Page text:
UK crochet terms used throughout.
Eye Patches (make 2)
With black DK yarn and a 3.5mm (US E/4) hook, ch5.
Row 1 Dc in second ch from hook, dc in each of next 2 ch, 3dc in next ch, dc in each of next 3 ch, turn. [9 sts]
Row 2 Ch1 (doesn’t count as st), 4dc, 3dc in next dc, 4dc, turn. [11 sts]
Row 3 Ch1 (doesn’t count as st), 5dc, 3dc in next dc, 2dc, 3htr, fasten off black, turn. [13 sts]
Row 4 Join white DK in first st, ch1 (doesn’t count as st), 6dc, 3dc in next dc, 6dc, turn. [15 sts]
Row 5 Ch1 (doesn’t count as st), 6dc, 2dc in next st, 1dc, 2dc in next st, 6dc. [17 sts]
Fasten off, leaving a long tail for sewing, and weave in starting end.
For the eyes, you can either embroider a circle using small chain stitches and white yarn with a black French knot in the centre, or use 2 small circles of white felt and a French knot in black. I cheated a bit in the photo because I couldn’t lay my hands on my scraps of white felt, so I used a bit of craft foam and made a dot in pen for the eyes.
When you sew the two patches to the flap, turn one over so that they will be symmetrical.
Ears (make 2)
With grey DK yarn and a 3.5mm (US E/4) hook, ch2.
Row 1 (RS) 3dc in the second ch from the hook, turn. [3 sts]
Row 2 Ch1 (doesn’t count as st), 2dc in each dc, turn. [6 sts]
Row 3 Ch1 (doesn’t count as st), (1dc, 2dc in next st) 3 times. [9 sts]
Fasten off, leaving a long tail, and weave in starting end.
Use the long tail to sew each ear to the top of the flap. With white DK yarn, ss around the outside edge of each ear, fasten off and weave in all ends.
Sew a black button centre bottom for the nose.
That’s him sorted! There may even be a Mr.Hedgehog to bring up the rear. I’ll keep you posted.
September 17, 2013 § Leave a comment
Before anyone wonders, I’m not announcing any births of my own! I’ve recently completed a picture for one of my nephews – a bit belatedly as you will see! I originally made one for both of my nieces (twins), when they were born nearly 3 years ago, and Adam is their elder brother. I hadn’t done one for Adam, and my sister-in-law asked me if I could complete the set, hence why it is so late after the event. It had to go with the other two I had done, and I also had a bit of a brief for this one, as Adam is now old enough to have developed some interests of his own. It had to include trains, bunnies, maps and possibly pipes. Pipes? Yes, plumbing-type pipes. I didn’t ask, but you know how young children can be sometimes ;-). This was a bit of a challenge, but I managed three out of the four. My No.1 son also contributed to this. He drew his own bunny picture – you can see him hiding behind the bush. The reason he is hiding behind the bush is because he was holding an orange carrot, and as orange did not exactly go with the colour scheme, the carrot had to be hidden somewhere…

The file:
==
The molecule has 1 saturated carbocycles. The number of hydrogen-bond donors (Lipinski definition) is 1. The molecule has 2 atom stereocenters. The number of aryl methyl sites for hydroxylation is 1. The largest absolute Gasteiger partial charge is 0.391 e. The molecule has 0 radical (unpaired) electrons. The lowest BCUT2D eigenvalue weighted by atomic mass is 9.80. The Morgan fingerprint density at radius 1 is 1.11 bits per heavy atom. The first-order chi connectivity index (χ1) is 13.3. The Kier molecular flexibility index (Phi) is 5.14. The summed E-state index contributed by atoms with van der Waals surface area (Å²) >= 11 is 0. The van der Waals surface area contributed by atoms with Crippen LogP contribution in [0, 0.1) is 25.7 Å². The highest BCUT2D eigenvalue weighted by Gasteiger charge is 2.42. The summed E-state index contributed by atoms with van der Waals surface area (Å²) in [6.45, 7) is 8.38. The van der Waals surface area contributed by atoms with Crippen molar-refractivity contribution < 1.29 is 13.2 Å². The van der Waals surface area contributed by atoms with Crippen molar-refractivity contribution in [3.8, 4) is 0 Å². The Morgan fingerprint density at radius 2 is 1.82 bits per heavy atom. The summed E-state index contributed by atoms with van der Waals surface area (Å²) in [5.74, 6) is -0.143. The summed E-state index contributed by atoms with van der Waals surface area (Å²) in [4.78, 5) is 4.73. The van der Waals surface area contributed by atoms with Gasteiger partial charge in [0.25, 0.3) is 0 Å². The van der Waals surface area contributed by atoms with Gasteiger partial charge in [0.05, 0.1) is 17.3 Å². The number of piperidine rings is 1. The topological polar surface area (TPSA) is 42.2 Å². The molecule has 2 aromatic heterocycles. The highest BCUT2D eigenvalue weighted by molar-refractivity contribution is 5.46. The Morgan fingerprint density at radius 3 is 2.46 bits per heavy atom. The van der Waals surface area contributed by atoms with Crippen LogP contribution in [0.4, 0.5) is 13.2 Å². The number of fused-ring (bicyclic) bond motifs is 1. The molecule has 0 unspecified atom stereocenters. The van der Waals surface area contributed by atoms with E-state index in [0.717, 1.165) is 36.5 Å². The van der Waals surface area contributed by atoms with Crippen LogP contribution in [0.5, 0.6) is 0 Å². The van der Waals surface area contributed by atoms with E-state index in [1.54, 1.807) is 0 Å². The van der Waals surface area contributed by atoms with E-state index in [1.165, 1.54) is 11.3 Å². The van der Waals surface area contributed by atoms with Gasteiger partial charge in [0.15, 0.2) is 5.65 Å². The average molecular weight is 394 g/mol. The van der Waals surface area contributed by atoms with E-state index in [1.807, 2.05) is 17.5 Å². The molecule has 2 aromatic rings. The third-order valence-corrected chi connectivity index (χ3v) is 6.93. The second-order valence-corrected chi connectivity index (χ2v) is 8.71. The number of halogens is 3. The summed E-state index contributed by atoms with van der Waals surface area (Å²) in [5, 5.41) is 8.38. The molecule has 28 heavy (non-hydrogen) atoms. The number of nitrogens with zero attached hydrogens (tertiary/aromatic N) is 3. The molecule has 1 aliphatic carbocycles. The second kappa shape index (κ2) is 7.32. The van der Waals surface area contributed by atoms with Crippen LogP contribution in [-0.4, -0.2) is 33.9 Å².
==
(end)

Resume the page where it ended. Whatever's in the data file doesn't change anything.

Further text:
The other two for Amy and Megan are below. These will be forever associated in my mind with the fact that I fell and broke my wrist on the way to collect them from the printer’s. No such mishaps this time fortunately!
September 13, 2013 § 2 Comments
I am very excited to be featured in the latest Mollie Makes book about Crochet. Mollie Makes Crochet, published by Collins and Brown, has just been released, so at last I am able to shout about it! The book has lots of helpful info on learning to crochet, and some beautiful projects for inspiration to boot. I love the layout of the book too – it’s really clear and easy to follow and has some great technical illustrations (I love technical illustrations – sad but true!).
I designed three monster gadget covers and a set of Russian dolls. I think it was nearly a year ago that I was actually making these I was just going to write that the Russian dolls were fairly straightforward to make, and then I remembered what actually happened! The shape was quite tricky and involved a bit of trial and error, and getting the three to be similar proportions was also a bit of a challenge. I had drawn a sketch first, which was what I submitted after being asked to contribute, and it actually helped quite a bit when designing them as I used measurements from the sketch to help with the proportions.